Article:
It was Coates who persuaded Briggs (now 78) that there should be another film made with his blessing. 'John spoke to Raymond, and I think he [Briggs] is more of a softie in his old age,' Deakin says. 'He could see that it could work and John said we'd get the old team together again.

An old men was persuaded to compromise, then called a "softie" in the national press. The old team is together again, but the time is out of joint.

This is the nicest thing Raymond Briggs could bring himself to say about the project:

Briggs, 78, has said he is keeping "a polite distance" from the sequel, but added: "An awful lot of the old team are being re-assembled to make it, so that is good. I am not grumpy at all about it."

"I am not grumpy," he continued, "I am not sad. I am not at all disheartened by this latest attempt to pretend we are not all pitching hopelessly fast toward the grave in perfect darkness. Perhaps the snowman did come back from the dead with an adorable dog with socks for ears. Isn't it pretty to think so."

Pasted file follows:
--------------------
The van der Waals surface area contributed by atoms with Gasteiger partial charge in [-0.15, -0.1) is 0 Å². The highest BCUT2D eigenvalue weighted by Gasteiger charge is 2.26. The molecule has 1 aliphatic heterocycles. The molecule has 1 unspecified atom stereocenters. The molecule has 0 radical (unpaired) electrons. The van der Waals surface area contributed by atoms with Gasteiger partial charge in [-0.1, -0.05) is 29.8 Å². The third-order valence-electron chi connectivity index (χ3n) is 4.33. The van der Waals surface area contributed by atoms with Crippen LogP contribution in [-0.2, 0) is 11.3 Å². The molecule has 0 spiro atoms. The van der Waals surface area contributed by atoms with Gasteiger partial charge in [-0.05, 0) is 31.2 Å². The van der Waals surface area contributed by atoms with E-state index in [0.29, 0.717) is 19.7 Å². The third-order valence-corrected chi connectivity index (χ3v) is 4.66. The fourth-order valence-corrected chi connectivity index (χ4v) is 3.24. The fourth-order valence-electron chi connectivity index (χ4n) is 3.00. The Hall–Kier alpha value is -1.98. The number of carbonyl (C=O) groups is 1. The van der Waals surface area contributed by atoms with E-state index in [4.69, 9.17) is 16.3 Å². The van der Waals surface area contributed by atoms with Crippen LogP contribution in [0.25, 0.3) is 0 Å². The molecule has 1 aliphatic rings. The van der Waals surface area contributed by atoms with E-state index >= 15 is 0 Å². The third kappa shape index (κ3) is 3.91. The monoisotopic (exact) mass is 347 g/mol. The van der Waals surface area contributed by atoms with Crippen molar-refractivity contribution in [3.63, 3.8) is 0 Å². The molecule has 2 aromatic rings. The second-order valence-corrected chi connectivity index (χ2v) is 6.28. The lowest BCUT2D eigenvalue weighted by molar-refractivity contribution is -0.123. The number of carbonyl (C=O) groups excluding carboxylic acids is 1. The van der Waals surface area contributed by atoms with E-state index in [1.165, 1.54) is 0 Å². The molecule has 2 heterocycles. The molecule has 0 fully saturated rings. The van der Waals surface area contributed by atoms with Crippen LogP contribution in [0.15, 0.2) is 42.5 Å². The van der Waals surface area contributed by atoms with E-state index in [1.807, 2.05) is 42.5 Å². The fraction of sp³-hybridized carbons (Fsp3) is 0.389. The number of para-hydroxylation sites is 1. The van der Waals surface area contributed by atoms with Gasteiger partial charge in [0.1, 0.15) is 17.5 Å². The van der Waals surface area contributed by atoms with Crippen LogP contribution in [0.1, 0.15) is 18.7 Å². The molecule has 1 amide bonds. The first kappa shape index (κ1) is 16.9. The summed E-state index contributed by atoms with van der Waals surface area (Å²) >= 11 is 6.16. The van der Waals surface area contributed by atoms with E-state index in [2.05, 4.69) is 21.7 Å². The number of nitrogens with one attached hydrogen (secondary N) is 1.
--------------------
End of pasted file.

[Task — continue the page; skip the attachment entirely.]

This is what Raymond Briggs had to say about The Snowman five years ago:

Did he ever consider ending it differently, happily, even, to avoid upsetting his young readers? "No, no, God no," he says, a look of revulsion flickering across his face. "I don't believe in happy endings. Children have got to face death sooner or later. Granny and Grandpa die, dogs die, cats die, gerbils and those frightful things - what are they called? - hamsters: all die like flies. So there's no point avoiding it."